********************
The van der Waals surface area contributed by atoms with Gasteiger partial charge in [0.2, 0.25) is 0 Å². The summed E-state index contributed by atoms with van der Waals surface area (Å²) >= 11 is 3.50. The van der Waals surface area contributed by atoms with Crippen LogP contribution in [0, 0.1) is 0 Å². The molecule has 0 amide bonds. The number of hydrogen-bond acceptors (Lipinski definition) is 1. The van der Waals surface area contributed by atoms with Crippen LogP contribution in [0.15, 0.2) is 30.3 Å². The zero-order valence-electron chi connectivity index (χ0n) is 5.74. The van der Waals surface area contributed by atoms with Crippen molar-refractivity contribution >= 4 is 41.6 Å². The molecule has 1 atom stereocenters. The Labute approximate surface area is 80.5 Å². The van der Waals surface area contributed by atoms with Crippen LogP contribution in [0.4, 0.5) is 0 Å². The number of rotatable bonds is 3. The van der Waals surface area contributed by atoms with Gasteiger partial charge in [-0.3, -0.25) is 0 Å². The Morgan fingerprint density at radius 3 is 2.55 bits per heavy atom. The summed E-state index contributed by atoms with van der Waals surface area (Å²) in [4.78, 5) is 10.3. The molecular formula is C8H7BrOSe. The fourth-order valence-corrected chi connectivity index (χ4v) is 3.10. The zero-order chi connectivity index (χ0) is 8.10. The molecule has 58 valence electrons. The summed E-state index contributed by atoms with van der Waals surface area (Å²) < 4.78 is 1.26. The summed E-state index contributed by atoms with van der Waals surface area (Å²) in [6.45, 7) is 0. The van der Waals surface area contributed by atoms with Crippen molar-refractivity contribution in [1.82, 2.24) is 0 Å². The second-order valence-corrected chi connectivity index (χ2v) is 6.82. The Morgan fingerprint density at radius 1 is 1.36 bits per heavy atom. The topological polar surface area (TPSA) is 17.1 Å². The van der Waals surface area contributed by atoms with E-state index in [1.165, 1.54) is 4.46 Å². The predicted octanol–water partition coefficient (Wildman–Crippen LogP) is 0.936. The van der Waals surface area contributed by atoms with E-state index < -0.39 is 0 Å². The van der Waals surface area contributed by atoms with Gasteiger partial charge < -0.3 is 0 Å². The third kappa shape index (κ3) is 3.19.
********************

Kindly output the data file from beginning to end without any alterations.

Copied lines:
The van der Waals surface area contributed by atoms with Gasteiger partial charge in [0.2, 0.25) is 0 Å². The summed E-state index contributed by atoms with van der Waals surface area (Å²) >= 11 is 3.50. The van der Waals surface area contributed by atoms with Crippen LogP contribution in [0, 0.1) is 0 Å². The molecule has 0 amide bonds. The number of hydrogen-bond acceptors (Lipinski definition) is 1. The van der Waals surface area contributed by atoms with Crippen LogP contribution in [0.15, 0.2) is 30.3 Å². The zero-order valence-electron chi connectivity index (χ0n) is 5.74. The van der Waals surface area contributed by atoms with Crippen molar-refractivity contribution >= 4 is 41.6 Å². The molecule has 1 atom stereocenters. The Labute approximate surface area is 80.5 Å². The van der Waals surface area contributed by atoms with Crippen LogP contribution in [0.4, 0.5) is 0 Å². The number of rotatable bonds is 3. The van der Waals surface area contributed by atoms with Gasteiger partial charge in [-0.3, -0.25) is 0 Å². The Morgan fingerprint density at radius 3 is 2.55 bits per heavy atom. The summed E-state index contributed by atoms with van der Waals surface area (Å²) in [4.78, 5) is 10.3. The molecular formula is C8H7BrOSe. The fourth-order valence-corrected chi connectivity index (χ4v) is 3.10. The zero-order chi connectivity index (χ0) is 8.10. The molecule has 58 valence electrons. The summed E-state index contributed by atoms with van der Waals surface area (Å²) < 4.78 is 1.26. The summed E-state index contributed by atoms with van der Waals surface area (Å²) in [6.45, 7) is 0. The van der Waals surface area contributed by atoms with Crippen molar-refractivity contribution in [1.82, 2.24) is 0 Å². The second-order valence-corrected chi connectivity index (χ2v) is 6.82. The Morgan fingerprint density at radius 1 is 1.36 bits per heavy atom. The topological polar surface area (TPSA) is 17.1 Å². The van der Waals surface area contributed by atoms with E-state index in [1.165, 1.54) is 4.46 Å². The predicted octanol–water partition coefficient (Wildman–Crippen LogP) is 0.936. The van der Waals surface area contributed by atoms with E-state index < -0.39 is 0 Å². The van der Waals surface area contributed by atoms with Gasteiger partial charge < -0.3 is 0 Å². The third kappa shape index (κ3) is 3.19.